State v. Mainwaring

Decision Date23 January 2007
Docket NumberNo. 05-508.,05-508.
Citation151 P.3d 53,2007 MT 14
PartiesSTATE of Montana, Plaintiff and Respondent, v. Jonathon MAINWARING, Defendant and Appellant.
CourtMontana Supreme Court

For Appellant: Penelope S. Strong, Chief Public Defender, Yellowstone County Public Defender's Office, Billings, Montana.

For Respondent: Hon. Mike McGrath, Montana Attorney General, Jennifer Anders, Assistant Attorney General, Helena, Montana, Dennis Paxinos, Yellowstone County Attorney, Mark Murphy, Deputy County Attorney, Billings, Montana.

Justice PATRICIA O. COTTER delivered the Opinion of the Court.

¶ 1 In 1999, at the age of sixteen, Jonathon Mainwaring (Mainwaring) was convicted of mitigated deliberate homicide and sentenced as an adult by the Valley County District Court to the Department of Corrections (DOC) for a term of 30 years, with 20 years suspended. Less than five years later, after he turned 21 and after the remainder of his sentence had been suspended, Mainwaring committed felony assault on a minor. Following the filing of assault charges in the Yellowstone County District Court, the State filed notice of its intent to designate Mainwaring as a "persistent felony offender" (PFO). Mainwaring moved to strike this notice but the Yellowstone County District Court denied his motion. The District Court subsequently sentenced Mainwaring as a PFO. Mainwaring appeals. We affirm.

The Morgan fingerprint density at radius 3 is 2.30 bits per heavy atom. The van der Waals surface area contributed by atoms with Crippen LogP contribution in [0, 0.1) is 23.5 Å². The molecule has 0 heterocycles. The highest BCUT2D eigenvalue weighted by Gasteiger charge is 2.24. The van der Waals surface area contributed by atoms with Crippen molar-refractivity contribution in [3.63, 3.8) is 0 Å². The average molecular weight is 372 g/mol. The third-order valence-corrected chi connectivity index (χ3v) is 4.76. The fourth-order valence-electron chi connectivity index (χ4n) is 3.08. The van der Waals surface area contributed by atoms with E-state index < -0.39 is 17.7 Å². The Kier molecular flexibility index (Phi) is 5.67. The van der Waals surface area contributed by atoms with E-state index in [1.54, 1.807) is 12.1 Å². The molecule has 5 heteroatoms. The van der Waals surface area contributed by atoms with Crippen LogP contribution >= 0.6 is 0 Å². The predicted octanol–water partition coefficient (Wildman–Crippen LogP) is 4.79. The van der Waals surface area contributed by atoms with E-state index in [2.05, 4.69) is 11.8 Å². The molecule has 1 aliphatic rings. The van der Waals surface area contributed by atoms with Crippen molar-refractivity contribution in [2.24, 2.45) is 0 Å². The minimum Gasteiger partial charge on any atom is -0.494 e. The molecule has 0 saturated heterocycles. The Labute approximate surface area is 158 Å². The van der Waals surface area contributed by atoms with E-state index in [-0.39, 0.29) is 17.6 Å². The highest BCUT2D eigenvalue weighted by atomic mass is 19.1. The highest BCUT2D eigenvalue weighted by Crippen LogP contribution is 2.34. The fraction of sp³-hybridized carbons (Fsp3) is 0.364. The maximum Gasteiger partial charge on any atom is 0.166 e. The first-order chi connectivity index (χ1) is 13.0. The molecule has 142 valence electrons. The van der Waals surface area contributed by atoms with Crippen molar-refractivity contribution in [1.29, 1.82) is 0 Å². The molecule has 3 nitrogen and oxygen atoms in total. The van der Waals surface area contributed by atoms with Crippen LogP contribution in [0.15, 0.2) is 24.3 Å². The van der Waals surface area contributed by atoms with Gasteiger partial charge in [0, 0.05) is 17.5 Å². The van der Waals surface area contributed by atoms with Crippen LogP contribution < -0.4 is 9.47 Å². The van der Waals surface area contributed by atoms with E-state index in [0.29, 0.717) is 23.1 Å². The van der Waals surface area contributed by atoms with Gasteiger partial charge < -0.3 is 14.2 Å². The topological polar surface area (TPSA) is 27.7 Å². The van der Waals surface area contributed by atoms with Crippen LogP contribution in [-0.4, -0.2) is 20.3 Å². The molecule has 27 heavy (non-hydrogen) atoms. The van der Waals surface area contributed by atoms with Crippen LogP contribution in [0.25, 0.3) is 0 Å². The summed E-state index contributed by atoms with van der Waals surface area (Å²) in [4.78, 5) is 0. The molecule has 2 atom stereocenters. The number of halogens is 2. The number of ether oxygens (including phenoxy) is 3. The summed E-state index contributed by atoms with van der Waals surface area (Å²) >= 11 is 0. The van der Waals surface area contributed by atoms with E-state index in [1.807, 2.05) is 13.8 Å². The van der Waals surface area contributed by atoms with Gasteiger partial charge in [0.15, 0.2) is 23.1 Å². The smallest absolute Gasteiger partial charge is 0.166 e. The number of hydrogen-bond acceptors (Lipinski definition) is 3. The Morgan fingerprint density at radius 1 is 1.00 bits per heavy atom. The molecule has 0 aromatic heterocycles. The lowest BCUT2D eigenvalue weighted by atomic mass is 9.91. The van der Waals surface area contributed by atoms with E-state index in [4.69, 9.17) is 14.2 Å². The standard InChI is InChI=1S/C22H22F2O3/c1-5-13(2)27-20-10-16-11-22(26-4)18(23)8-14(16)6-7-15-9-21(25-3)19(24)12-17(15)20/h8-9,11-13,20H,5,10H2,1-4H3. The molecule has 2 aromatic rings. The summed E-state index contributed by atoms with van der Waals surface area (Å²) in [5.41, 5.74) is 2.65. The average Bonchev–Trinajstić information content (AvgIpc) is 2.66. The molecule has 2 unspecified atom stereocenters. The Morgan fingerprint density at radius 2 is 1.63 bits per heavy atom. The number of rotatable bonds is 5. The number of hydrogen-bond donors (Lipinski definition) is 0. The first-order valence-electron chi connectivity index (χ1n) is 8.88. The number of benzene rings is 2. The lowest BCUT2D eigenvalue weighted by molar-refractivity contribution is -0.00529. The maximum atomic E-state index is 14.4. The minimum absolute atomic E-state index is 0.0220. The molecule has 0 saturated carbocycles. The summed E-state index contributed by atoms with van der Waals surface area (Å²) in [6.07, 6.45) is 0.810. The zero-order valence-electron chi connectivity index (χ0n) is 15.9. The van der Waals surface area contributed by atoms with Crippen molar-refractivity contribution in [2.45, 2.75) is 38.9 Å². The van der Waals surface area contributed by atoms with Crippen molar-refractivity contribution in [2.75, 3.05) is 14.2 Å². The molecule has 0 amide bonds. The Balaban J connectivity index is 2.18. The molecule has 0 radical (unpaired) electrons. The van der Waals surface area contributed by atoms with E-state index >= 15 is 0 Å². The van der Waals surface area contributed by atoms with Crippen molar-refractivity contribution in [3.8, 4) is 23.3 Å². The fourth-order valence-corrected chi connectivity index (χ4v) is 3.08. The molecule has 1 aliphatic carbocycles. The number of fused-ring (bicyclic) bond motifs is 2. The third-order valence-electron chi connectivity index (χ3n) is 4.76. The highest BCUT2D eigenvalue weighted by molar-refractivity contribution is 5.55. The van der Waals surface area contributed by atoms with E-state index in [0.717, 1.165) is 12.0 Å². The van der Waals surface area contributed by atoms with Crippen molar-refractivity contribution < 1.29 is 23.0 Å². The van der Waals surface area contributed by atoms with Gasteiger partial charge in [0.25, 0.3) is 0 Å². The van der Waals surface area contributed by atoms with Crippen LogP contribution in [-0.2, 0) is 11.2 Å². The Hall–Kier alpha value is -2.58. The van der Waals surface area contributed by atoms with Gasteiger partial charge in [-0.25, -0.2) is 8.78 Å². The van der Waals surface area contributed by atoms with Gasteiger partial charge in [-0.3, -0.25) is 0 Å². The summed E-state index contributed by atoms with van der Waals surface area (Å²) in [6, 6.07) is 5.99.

¶ 2 A restatement of the issue is whether the Yellowstone County District Court erred in sentencing Mainwaring as a persistent felony offender predicated upon his 1999 felony conviction under § 41-5-206, MCA, of the Youth Court Act.


¶ 3 Mainwaring was initially charged in 1999 with deliberate homicide and aggravated assault. Shortly after the Information was filed in the Valley County District Court, the court held a hearing under § 41-5-206, MCA, to determine whether Mainwaring's case should remain in district court or be returned to youth court. The court determined the case would remain in district court and that Mainwaring would be tried as an adult. Counsel was appointed to represent Mainwaring and he entered a not guilty plea.